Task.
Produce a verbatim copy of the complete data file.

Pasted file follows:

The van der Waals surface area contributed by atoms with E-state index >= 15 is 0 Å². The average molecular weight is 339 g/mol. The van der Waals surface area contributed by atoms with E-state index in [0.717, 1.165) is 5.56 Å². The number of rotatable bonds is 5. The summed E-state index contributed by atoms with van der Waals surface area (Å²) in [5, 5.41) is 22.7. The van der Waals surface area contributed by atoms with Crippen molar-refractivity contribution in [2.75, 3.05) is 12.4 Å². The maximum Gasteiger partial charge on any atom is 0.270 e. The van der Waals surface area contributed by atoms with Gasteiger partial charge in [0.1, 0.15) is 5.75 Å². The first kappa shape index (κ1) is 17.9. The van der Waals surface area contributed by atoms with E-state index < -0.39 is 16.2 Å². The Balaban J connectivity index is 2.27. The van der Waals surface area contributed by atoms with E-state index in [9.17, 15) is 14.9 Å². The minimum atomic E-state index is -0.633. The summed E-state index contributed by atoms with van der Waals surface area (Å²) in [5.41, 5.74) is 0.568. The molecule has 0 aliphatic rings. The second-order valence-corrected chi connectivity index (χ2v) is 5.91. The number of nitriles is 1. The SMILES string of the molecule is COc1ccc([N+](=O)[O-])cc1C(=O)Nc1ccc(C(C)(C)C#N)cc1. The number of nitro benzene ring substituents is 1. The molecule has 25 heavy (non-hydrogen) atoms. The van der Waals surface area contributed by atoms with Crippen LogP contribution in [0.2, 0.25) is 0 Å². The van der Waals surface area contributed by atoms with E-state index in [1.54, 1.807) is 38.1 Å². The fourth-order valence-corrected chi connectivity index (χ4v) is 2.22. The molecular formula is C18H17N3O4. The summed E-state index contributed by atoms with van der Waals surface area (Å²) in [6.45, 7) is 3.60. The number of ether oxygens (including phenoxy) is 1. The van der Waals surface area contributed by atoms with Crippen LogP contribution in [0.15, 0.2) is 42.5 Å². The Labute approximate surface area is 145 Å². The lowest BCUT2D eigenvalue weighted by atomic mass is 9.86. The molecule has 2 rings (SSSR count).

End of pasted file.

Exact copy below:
The van der Waals surface area contributed by atoms with E-state index >= 15 is 0 Å². The average molecular weight is 339 g/mol. The van der Waals surface area contributed by atoms with E-state index in [0.717, 1.165) is 5.56 Å². The number of rotatable bonds is 5. The summed E-state index contributed by atoms with van der Waals surface area (Å²) in [5, 5.41) is 22.7. The van der Waals surface area contributed by atoms with Crippen molar-refractivity contribution in [2.75, 3.05) is 12.4 Å². The maximum Gasteiger partial charge on any atom is 0.270 e. The van der Waals surface area contributed by atoms with Gasteiger partial charge in [0.1, 0.15) is 5.75 Å². The first kappa shape index (κ1) is 17.9. The van der Waals surface area contributed by atoms with E-state index < -0.39 is 16.2 Å². The Balaban J connectivity index is 2.27. The van der Waals surface area contributed by atoms with E-state index in [9.17, 15) is 14.9 Å². The minimum atomic E-state index is -0.633. The summed E-state index contributed by atoms with van der Waals surface area (Å²) in [5.41, 5.74) is 0.568. The molecule has 0 aliphatic rings. The second-order valence-corrected chi connectivity index (χ2v) is 5.91. The number of nitriles is 1. The SMILES string of the molecule is COc1ccc([N+](=O)[O-])cc1C(=O)Nc1ccc(C(C)(C)C#N)cc1. The number of nitro benzene ring substituents is 1. The molecule has 25 heavy (non-hydrogen) atoms. The van der Waals surface area contributed by atoms with Crippen LogP contribution in [0.2, 0.25) is 0 Å². The van der Waals surface area contributed by atoms with E-state index in [1.54, 1.807) is 38.1 Å². The fourth-order valence-corrected chi connectivity index (χ4v) is 2.22. The molecular formula is C18H17N3O4. The summed E-state index contributed by atoms with van der Waals surface area (Å²) in [6.45, 7) is 3.60. The number of ether oxygens (including phenoxy) is 1. The van der Waals surface area contributed by atoms with Crippen LogP contribution in [0.15, 0.2) is 42.5 Å². The Labute approximate surface area is 145 Å². The lowest BCUT2D eigenvalue weighted by atomic mass is 9.86. The molecule has 2 rings (SSSR count).